“What B2B marketers should be doing is speaking to sales and getting their feedback on what exactly makes for a good opportunity and where there is the largest chance for revenue. From that, marketers can then be much more specific and accurate in defining and measuring their impact.”
#3. Drive active engagement rather than passive consumption for your buyers
Success doesn’t come from simple passive messaging. Buyers are people who want to feel connected — and when they are online, there’s a lot of potential distractions and alternatives that are just a click away.
“When events are just passive, the viewers on the other side of the screen feel that there’s somewhat of a wall in between them and the presenter. There’s no way of communicating or interacting with the presenter or the experience.
“That’s why at Drift, we’re all about driving conversations. We need to put the customer and audience first and stay connected with them at all times. It’s the only way to keep the engagement levels up.”
In addition to using conversational engagement tools like Q&A or chat, marketers should also think of other ways to interact with audiences. These interactions can also help to surface first-party data useful for qualifying buyers and personalising experiences. A tip from Gudfinnur “G” Thorsteinsson, Event Marketing Manager at Playable involves thinking not as a marketer but as another profession entirely:
“When you’re designing your online event experience, think like a game designer. What can you add into the online experience in order to keep the audience engaged with you rather than going to their inbox or social media? So for a quiz, that might be a survey relevant to your audience with personalised results.”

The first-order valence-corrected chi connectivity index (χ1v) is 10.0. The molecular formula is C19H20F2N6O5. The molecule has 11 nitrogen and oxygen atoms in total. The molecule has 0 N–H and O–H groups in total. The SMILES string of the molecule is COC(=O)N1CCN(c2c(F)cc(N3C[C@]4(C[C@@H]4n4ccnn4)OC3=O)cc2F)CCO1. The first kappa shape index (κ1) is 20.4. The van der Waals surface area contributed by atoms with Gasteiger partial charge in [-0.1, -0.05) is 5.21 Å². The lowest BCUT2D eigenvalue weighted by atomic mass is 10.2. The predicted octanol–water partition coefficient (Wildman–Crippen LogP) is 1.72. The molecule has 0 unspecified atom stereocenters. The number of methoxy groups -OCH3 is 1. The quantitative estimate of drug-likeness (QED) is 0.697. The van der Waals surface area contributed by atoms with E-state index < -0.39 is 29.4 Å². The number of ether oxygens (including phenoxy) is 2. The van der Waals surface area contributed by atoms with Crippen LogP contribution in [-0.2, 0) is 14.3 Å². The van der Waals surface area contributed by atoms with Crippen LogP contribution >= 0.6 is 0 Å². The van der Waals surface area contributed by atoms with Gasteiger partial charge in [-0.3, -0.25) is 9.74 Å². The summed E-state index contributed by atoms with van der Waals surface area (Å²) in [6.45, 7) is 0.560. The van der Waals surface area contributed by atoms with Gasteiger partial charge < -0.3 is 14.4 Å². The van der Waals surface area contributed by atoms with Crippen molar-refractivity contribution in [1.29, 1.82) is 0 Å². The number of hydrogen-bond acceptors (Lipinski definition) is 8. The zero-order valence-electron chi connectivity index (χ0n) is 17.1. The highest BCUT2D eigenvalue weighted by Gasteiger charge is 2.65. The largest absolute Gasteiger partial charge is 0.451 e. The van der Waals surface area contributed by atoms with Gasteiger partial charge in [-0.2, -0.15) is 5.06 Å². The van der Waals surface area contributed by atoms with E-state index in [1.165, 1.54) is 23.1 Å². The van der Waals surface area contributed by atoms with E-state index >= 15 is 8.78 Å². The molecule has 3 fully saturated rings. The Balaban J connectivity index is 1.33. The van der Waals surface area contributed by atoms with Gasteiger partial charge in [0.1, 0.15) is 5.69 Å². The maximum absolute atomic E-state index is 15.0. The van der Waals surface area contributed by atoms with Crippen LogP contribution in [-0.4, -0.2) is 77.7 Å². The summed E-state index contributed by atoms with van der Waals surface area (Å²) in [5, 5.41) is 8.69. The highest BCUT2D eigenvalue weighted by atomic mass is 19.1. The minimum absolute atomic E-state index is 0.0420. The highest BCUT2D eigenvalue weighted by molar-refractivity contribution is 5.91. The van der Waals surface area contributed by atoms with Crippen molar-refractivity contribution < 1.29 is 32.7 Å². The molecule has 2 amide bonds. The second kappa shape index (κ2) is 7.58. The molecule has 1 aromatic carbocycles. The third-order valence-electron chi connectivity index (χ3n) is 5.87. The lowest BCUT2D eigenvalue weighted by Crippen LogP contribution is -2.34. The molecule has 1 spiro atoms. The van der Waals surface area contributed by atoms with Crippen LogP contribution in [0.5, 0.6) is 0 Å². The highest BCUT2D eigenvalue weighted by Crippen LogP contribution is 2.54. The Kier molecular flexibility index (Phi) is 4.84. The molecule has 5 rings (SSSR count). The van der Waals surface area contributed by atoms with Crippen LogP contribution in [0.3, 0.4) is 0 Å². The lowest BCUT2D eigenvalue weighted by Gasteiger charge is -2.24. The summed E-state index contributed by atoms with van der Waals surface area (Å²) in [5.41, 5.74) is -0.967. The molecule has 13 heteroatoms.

And given that buyer journeys seldom consist of a single touch, marketers should look for ways to drive engagement through personalised outreach before any event or flagship campaign launch. This is something that Vidyard uses to great effect, as told by the firm’s Senior Marketing Manager, Val Hamilton:
“We’ve found our most successful and engaging events are the events where we tailored invites and hype material to the audience’s personas and departments. We took the time to hand-pick marketing talk tracks, speakers, and partners to our marketing audience and we did the same for our sales audience. Not only does this tactic help us to increase overall signups, we also drive more attendance day-of and more engagement within our sessions.”
#4. Focus on driving engaged and interested contacts to sales — and help sales to keep on engaging
To make a real impact, marketers need to ensure that anything they give sales helps them to close.